Reading, MA — Select Board member John Halsey, taking a point of personal privilege at the beginning of the November 19 Select Board meeting, announced to the community that he would not be seeking re-election in the upcoming local election this March. Halsey, who is reaching the end of his second term on the board, expressed gratitude for being able to serve as he reminded the community that young people and seniors continue to need “champions” in the community. He promised to remain involved and stated that people would “continue to see his face” around town. According to the town clerk’s office, Select Board member Andrew Friedmann has pulled papers for re-election.
Select Board chair Vanessa Alvarado, who promised a proper send-off when Halsey’s term is officially over, thanked him for his service to the town. Alvarado also commended town staff on how the recent boil-water order was handled. “It was reassuring to see how prepared town staff was to handle an emergency,” Alvarado commented. Town Manager Robert LeLacheur credited the amount of time staff spend in preparation as the primary reason for the seamless cooperation. LeLacheur also reported that the fences at the Birch Meadow softball field have been extended and the benches have been moved, hopefully making the field safer for players.
The Select Board spent the bulk of the meeting reviewing policies. First was a new set of policies relating to the issuance of liquor licenses. Managers and owners of local liquor serving establishments in town were invited to attend the public hearing on the issue, with several offering input to the board. The new policies make it clear that no employee who has not had the appropriate training is permitted to serve or sell alcoholic beverages in town. Store, restaurant, and club managers are now required to use a form provided by the Town Manager’s office each month certifying the list of employees who have been trained. All persons seeking to purchase alcohol are required to have their identification checked if there is any question at all as to whether or not they are of age. The new policies were developed after one local establishment was caught selling alcohol to minors and it was shown that the previous policies on training were unclear. A new category of veterans’ clubs, with lower fees than other clubs, also was added to the policy. The Select Board voted 5-0 to approve the new policies which will be in force as of January 1, 2020.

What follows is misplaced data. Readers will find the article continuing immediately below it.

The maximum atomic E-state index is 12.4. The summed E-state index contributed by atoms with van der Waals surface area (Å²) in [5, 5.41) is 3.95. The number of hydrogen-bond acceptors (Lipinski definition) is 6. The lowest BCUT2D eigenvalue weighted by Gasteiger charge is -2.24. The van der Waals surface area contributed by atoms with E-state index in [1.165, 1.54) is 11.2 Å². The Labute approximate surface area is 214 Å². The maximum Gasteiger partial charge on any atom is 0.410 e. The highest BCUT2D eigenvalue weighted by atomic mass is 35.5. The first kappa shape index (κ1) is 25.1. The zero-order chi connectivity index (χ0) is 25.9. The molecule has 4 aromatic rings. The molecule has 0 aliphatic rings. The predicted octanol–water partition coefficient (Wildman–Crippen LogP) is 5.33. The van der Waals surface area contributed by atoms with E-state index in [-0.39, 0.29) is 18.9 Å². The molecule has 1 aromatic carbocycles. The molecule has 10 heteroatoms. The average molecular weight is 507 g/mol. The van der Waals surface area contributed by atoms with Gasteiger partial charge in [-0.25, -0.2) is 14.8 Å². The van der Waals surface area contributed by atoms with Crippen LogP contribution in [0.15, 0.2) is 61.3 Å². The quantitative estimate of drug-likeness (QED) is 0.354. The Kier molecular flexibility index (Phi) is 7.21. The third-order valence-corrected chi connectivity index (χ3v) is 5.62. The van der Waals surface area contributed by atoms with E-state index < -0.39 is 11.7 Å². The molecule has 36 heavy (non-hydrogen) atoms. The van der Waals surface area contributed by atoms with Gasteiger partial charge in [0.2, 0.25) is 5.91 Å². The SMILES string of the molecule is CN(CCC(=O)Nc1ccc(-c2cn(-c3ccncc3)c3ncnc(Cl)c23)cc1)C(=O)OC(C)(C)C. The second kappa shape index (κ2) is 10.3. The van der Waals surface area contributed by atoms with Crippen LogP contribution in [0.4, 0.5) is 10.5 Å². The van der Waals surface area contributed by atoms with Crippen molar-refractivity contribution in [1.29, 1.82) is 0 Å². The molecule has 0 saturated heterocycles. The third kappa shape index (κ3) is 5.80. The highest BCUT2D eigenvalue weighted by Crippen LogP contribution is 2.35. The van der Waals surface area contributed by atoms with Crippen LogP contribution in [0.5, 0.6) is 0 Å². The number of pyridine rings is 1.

The Board also spent time reviewing its own communications policy. Select Board member Anne Landry reported some of the work of the communications sub-committee regarding what is to happen when a resident reaches out to a Select Board member with an issue. Select Board members can respond but should be cautious not to reply to all, and should copy the town manager on the correspondence. If town staff can handle the issue the town manager will keep the board informed either through email or in his written report. The concern regarding email responses arose due to the desire to address citizen concerns while maintaining rules regarding open meeting law. The board will continue the process of revising this policy going forward.
The board continued work to create a form for the town manager’s performance review, it voted 5-0 to dispose of surplus equipment, appointed Patricia Calley as School Committee representative on the human rights ad-hoc committee by a vote of 5-0, and voted 5-0 to accept a change of manager for Bertucci’s restaurant.
Town Clerk Laura Gemme updated the board on plans for the 2020 election cycle. All dates and deadlines for the elections in 2020 can be found on the town website. Nomination papers for the local election in March are now available and will be until January 13. The nomination papers need to be returned by January 14. Early voting for the local election and the presidential primary is expected to be from February 24 to February 28 at Town Hall. Election day is March 3.
Gemme reported that the dual election on March 3 will cost approximately $1,500 in additional supplies. There are also additional costs for election workers, primarily due to early voting. The state has approved the rental and use of extra voting machines on March 3 at a cost of $24,000. Gemme stated that she is, “eighty percent certain the state will pay for it.” The purpose of the extra machines is to help reduce lines as people will be voting in both the local election and the presidential primary at the same time. “It is the goal that voting take no more than 15 minutes.” Gemme shared. The town continues to seek more election workers. Anyone interested may contact the clerk’s office.
The Select Board adjourned at 10:15 pm.